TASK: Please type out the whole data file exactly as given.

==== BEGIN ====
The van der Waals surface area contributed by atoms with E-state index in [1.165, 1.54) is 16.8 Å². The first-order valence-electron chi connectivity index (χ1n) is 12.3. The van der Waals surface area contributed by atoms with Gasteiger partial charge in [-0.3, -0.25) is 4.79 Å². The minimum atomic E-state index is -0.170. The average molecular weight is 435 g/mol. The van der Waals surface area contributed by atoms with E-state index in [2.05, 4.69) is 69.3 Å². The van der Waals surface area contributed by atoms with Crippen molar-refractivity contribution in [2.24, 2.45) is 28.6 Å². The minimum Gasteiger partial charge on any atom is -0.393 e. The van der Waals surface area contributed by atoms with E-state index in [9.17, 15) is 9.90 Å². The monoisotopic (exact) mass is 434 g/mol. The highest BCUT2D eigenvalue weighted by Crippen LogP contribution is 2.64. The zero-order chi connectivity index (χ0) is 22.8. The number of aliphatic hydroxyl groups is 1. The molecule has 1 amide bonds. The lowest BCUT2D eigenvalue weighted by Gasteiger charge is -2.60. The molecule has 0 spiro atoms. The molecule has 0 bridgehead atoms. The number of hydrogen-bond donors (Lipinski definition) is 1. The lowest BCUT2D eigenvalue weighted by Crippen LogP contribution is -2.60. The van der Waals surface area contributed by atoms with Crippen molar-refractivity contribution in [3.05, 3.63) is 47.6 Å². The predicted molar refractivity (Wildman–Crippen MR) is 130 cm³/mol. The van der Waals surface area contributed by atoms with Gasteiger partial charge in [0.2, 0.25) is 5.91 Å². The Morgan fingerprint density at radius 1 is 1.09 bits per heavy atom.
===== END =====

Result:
The van der Waals surface area contributed by atoms with E-state index in [1.165, 1.54) is 16.8 Å². The first-order valence-electron chi connectivity index (χ1n) is 12.3. The van der Waals surface area contributed by atoms with Gasteiger partial charge in [-0.3, -0.25) is 4.79 Å². The minimum atomic E-state index is -0.170. The average molecular weight is 435 g/mol. The van der Waals surface area contributed by atoms with E-state index in [2.05, 4.69) is 69.3 Å². The van der Waals surface area contributed by atoms with Crippen molar-refractivity contribution in [2.24, 2.45) is 28.6 Å². The minimum Gasteiger partial charge on any atom is -0.393 e. The van der Waals surface area contributed by atoms with E-state index in [9.17, 15) is 9.90 Å². The monoisotopic (exact) mass is 434 g/mol. The highest BCUT2D eigenvalue weighted by Crippen LogP contribution is 2.64. The zero-order chi connectivity index (χ0) is 22.8. The number of aliphatic hydroxyl groups is 1. The molecule has 1 amide bonds. The lowest BCUT2D eigenvalue weighted by Gasteiger charge is -2.60. The molecule has 0 spiro atoms. The molecule has 0 bridgehead atoms. The number of hydrogen-bond donors (Lipinski definition) is 1. The lowest BCUT2D eigenvalue weighted by Crippen LogP contribution is -2.60. The van der Waals surface area contributed by atoms with Crippen molar-refractivity contribution in [3.05, 3.63) is 47.6 Å². The predicted molar refractivity (Wildman–Crippen MR) is 130 cm³/mol. The van der Waals surface area contributed by atoms with Gasteiger partial charge in [0.2, 0.25) is 5.91 Å². The Morgan fingerprint density at radius 1 is 1.09 bits per heavy atom.